AI Models can be Risky if Left to Rogue Elements
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AI Models can be Risky if Left to Rogue Elements

The Commerce Department under the Biden administration is aiming for a new compliance initiative to further restrict the export of open or closed-source artificial intelligence models. The initiative is an effort to safeguard US interests and AI technology from Russia and China and will complement the steps taken over the past two years to block Chinese access to the latest advanced computer chips.

The US effort is to put more strict protective barriers around the core software of large language models that power apps like ChatGPT, reported Reuters, citing three sources that are familiar with the matter. While the news provider has claimed that researchers in the private sector and government are worried about the fact that US adversaries may use the technology for aggressive cyber attacks and develop biological weapons, the Chinese Embassy has opposed the move and described it as unilateral bullying and economic coercion.

Deepfakes are a lethal disinformation weapon

The threats that the US dreads are many and can be used by non-state actors that are backed by states. Deepfakes can be used as an effective weapon for propaganda, as they involve realistic but fake videos created by AI tools. 

These types of videos are already emerging on social media. While such media content has been around for the past few years, developed with animation and rendering software, generative AI tools have made it easy to produce for anyone, and rogue actors can leverage them more easily than ever before to manipulate public opinions on sensitive issues, especially during election campaigns.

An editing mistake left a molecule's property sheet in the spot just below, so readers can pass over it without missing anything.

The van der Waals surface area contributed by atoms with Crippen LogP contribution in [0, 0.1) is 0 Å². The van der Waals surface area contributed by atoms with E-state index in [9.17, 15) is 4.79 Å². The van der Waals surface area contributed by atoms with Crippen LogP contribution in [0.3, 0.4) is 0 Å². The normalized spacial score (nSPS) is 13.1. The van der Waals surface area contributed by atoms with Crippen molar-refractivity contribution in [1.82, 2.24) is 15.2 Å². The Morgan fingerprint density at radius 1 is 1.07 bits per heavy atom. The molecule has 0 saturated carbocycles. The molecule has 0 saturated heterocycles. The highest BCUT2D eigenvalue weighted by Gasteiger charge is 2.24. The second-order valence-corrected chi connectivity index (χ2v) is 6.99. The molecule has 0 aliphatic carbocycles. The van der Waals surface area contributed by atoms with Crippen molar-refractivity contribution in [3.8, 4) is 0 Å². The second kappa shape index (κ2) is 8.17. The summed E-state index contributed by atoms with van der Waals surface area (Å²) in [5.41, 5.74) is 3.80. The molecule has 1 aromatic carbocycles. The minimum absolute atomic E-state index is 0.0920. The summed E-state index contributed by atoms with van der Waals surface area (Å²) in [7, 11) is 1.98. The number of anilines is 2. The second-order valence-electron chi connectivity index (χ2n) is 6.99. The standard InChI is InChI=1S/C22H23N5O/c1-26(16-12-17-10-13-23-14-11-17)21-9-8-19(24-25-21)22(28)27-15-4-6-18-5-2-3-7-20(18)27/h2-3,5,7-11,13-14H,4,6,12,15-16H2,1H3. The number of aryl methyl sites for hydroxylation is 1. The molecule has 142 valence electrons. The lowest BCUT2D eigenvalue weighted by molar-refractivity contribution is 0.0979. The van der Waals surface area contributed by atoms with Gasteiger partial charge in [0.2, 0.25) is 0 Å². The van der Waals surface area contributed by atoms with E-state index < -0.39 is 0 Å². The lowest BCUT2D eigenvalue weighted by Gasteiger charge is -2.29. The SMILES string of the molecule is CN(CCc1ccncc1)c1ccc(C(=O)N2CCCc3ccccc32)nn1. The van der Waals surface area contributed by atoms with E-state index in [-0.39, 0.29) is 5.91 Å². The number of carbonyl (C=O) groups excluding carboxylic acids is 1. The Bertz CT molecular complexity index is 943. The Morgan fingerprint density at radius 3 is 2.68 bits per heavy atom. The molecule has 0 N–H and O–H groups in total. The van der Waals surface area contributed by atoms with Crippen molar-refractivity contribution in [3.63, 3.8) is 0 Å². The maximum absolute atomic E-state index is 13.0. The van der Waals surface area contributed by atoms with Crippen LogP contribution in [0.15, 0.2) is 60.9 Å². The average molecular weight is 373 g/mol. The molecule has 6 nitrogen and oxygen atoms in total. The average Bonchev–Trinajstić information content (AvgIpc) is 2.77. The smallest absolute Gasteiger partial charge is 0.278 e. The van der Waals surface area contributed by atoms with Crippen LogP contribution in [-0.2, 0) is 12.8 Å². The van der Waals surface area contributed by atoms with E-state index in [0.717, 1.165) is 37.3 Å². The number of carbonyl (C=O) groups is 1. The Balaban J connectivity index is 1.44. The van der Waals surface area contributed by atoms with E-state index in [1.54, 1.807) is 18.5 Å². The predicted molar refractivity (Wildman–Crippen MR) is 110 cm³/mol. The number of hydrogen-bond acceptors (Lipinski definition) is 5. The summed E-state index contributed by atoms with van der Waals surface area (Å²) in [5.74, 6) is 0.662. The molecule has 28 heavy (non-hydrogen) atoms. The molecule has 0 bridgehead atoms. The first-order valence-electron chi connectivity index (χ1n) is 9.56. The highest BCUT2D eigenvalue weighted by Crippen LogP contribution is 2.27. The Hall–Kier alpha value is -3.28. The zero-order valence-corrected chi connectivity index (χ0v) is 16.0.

Social media platforms like YouTube, Facebook, and Twitter have already taken steps to curtail deepfakes, but tactics to develop and publish them are also changing with the development of technology. At the moment, tools from companies like Microsoft and OpenAI can be used to create content for spreading disinformation.

A much bigger concern is that AI models can leak information for developing biological weapons, according to researchers at Rand Corporation and Gryphon Scientific, and US intelligence agencies, academic experts, and think tanks are worried about the possibility of AI going into the hands of rogue elements.

The Gryphon study identified how LLMs can churn out expert knowledge and that of a doctoral level that can aid in developing viruses that have pandemic capabilities, and this can be used by non-state actors as biological weapons.

Amplified cyberattacks with AI models

The Department of Homeland Security has also expressed concerns that cyber attacks on crucial infrastructure like railways and pipelines could be executed with AI by developing new tools that will be capable of larger-scale and more complex cyber attacks and more rapidly.

The agency also said that China is developing artificial intelligence software that can be used for malware attacks, and it is also working on AI technologies that could potentially sabotage the cyber defenses of the country.

Functions and entities forming Chinese Communist Party’s ecosystem. Source: Microsoft.

Back in February, Microsoft issued a report in which it noted that it has identified cyber groups involved in hacking activities that are perfecting their hacking campaigns by utilizing LLMs, and they have affiliations with the military intelligence of Russia, the North Korean and Chinese governments, and the Revolutionary Guards of Iran.

The company announced a ban on state-funded cyber groups that are using its AI products and services. On Wednesday, a group of statesmen proposed a bill that will help the Biden government enforce controls on the export of AI models to prevent their exposure to potential adversaries.

Experts on the subject have said that Washington is trying to avoid overbearing regulations that could suppress innovation as they are trying to foster innovation along with possible solutions for risks associated with AI. They also highlighted that enforcing strict regulations by strictly regulating AI advancement will create a vacuum for overseas competitors and negatively impact the fields of infrastructure, national security, and drug discovery.